Salt has always been a valuable commodity and long before there was ever a town called Boston the people who inhabited its fenlands were engaged in extracting salt from the sea. There is evidence of salt-making going back to the Iron Age and its production didn’t stop until the early seventeenth century, more than 1,600 years later.
The most obvious remains are the mounds of discarded silt in such places as Bicker and Quadring that now grow crops and mark where the old salt workings were during the medieval period. It was a vast enterprise. Monasteries played a big part in Lincolnshire salt making. Many acres of rolling fields created by the discard from this industry can also be seen around Wrangle. These hills are known as tofts, in an otherwise flat landscape. At one time they would have been even higher, but intensive agriculture has reduced their height over the years.
A site where salt was made was called a saltern and the process comprised three main parts:
- The first was to collect salt-rich mud from the shores and estuaries after the spring tides
- This salty mud was placed on top of a bed of turves and peat. Water was poured in and a pipe took the filtrate to a clay-lined collecting tank.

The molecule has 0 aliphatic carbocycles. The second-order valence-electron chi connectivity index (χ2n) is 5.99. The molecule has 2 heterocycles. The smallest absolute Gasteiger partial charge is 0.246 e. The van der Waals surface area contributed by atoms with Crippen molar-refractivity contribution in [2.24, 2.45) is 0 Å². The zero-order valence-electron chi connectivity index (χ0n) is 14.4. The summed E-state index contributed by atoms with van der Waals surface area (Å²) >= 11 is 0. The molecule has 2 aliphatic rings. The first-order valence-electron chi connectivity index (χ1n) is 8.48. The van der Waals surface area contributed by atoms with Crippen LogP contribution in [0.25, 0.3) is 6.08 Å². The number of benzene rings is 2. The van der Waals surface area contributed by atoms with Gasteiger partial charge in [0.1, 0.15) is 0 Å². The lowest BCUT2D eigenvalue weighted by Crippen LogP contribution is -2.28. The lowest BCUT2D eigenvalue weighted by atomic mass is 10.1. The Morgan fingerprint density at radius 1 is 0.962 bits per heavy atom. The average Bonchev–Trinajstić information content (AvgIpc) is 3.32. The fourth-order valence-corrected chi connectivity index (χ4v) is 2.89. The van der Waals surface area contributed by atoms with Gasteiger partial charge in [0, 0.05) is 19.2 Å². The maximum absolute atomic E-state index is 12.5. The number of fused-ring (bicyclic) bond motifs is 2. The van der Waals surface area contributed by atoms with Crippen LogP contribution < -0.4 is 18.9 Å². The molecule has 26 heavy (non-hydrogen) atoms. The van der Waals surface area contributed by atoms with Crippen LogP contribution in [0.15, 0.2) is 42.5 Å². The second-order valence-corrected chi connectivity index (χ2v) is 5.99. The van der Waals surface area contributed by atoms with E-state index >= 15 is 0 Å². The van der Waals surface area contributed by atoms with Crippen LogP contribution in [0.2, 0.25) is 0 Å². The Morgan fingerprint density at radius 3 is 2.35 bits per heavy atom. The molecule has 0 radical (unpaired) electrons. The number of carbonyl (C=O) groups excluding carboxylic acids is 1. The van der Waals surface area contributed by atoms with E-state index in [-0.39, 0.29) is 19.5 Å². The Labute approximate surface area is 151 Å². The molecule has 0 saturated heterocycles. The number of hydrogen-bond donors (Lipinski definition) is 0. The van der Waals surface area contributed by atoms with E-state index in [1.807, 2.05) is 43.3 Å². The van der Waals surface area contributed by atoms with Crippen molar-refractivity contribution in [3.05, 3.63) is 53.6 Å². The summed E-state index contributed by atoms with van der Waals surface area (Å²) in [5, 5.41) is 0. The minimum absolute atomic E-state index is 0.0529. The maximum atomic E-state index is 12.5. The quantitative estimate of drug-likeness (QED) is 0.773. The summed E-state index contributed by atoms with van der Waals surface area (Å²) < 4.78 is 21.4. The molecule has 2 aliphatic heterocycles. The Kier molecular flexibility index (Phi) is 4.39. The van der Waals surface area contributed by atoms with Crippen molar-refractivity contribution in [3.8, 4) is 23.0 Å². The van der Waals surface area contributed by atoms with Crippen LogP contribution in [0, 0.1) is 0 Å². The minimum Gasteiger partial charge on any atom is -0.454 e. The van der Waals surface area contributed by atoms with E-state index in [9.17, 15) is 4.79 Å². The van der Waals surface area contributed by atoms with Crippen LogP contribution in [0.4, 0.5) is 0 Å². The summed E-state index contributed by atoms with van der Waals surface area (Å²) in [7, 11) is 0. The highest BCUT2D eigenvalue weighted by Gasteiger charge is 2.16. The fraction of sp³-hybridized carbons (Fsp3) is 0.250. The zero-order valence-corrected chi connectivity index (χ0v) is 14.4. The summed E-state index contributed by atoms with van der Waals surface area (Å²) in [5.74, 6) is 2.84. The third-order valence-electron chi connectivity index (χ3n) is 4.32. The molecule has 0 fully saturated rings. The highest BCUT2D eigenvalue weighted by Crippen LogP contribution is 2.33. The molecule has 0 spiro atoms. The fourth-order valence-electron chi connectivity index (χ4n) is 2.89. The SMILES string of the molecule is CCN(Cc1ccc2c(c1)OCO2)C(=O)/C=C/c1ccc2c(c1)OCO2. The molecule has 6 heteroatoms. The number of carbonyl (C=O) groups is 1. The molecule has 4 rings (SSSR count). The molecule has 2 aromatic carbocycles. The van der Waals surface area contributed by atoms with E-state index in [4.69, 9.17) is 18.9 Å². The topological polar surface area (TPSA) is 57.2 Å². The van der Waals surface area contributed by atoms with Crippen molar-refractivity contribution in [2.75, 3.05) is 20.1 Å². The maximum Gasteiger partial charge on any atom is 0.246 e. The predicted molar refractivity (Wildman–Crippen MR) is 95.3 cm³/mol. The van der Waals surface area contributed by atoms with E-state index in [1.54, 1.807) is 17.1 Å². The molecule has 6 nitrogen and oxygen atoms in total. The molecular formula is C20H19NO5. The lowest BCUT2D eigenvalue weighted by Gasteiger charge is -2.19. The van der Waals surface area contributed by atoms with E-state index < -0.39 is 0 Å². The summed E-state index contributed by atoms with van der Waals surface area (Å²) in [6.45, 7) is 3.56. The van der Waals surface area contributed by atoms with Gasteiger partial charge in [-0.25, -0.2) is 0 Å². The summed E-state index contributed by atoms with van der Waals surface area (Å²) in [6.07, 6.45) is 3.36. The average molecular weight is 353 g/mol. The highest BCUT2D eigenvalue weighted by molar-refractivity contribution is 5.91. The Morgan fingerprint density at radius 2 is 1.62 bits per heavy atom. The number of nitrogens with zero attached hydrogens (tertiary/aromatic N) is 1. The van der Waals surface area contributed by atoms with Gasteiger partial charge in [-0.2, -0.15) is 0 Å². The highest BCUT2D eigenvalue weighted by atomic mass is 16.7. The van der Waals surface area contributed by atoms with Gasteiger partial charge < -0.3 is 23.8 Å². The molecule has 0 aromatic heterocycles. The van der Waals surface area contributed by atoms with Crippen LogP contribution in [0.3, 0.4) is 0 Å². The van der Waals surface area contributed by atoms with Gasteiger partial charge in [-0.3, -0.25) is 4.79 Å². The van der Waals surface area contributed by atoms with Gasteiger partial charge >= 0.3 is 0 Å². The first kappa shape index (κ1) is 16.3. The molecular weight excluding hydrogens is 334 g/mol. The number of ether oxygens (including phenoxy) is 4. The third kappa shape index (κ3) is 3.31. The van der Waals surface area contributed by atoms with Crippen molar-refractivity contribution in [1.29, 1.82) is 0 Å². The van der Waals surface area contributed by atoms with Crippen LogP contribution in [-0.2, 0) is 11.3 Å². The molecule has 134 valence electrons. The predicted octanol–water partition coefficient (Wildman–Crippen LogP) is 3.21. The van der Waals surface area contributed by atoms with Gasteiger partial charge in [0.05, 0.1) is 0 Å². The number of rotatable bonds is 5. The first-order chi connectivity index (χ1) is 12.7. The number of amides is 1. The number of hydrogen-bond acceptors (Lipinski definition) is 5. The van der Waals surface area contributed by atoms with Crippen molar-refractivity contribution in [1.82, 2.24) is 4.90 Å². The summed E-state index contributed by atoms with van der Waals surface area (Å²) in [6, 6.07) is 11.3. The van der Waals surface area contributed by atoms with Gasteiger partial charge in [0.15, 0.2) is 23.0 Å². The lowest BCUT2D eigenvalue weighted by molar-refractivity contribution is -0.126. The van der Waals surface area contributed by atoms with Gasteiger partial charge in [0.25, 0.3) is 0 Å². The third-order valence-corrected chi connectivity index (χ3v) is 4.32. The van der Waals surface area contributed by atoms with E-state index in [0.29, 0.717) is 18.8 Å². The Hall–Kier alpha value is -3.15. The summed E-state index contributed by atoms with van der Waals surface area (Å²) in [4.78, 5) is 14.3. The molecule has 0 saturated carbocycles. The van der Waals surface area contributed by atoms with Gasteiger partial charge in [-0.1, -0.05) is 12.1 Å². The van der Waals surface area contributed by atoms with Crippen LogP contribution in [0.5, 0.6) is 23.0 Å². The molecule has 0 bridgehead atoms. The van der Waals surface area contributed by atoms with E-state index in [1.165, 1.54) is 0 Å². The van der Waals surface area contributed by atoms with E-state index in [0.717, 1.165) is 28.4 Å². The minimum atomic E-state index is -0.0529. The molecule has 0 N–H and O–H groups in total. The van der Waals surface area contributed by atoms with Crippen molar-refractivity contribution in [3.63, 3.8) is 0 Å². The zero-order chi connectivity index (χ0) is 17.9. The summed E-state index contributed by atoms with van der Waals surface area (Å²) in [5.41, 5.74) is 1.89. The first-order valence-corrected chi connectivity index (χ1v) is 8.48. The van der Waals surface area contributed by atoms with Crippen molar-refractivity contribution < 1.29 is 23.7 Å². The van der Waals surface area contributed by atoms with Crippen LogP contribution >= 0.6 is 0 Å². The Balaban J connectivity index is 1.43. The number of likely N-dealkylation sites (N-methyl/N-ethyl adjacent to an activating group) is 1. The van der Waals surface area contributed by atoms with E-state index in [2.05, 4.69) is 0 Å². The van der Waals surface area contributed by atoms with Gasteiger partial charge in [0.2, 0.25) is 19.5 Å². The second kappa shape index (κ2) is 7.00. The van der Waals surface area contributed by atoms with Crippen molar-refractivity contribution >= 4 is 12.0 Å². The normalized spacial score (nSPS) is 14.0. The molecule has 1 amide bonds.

- Finally, salt was produced by evaporating this brine in lead pans over peat fires.
Where possible water was used to aid the filtration process through turves or peat as this dissolved the desired sodium chloride. Some unwanted salts such as Epsom Salts remained. The desalinated silty mud was then taken away and discarded in spoil heaps. The huge volume of waste silts indicates the industry’s large scale. Even today dark areas of soil caused by ash from the boiling process can still be seen in the fields in the Borough.
In the Iron Age and Roman periods and into the eighth-century, salt was made in a much simpler way, as is evidenced by Saxon archaeology at Fishtoft.
- Firstly peat was dug, dried and transported on to the site for fuel
- Clay was then excavated and made into pans or troughs
- Brine was collected from entrapment ditches and transferred to settling tanks to allow sediment to fall out
- The final process was evaporation in a line of clay troughs placed over hearths burning peat
- The resultant salt was moved either in carts, or by boats.
Until about the mid-fourteenth century there was a considerable export trade in salt from Boston and other Lincolnshire ports, after which cheaper salt began to be imported.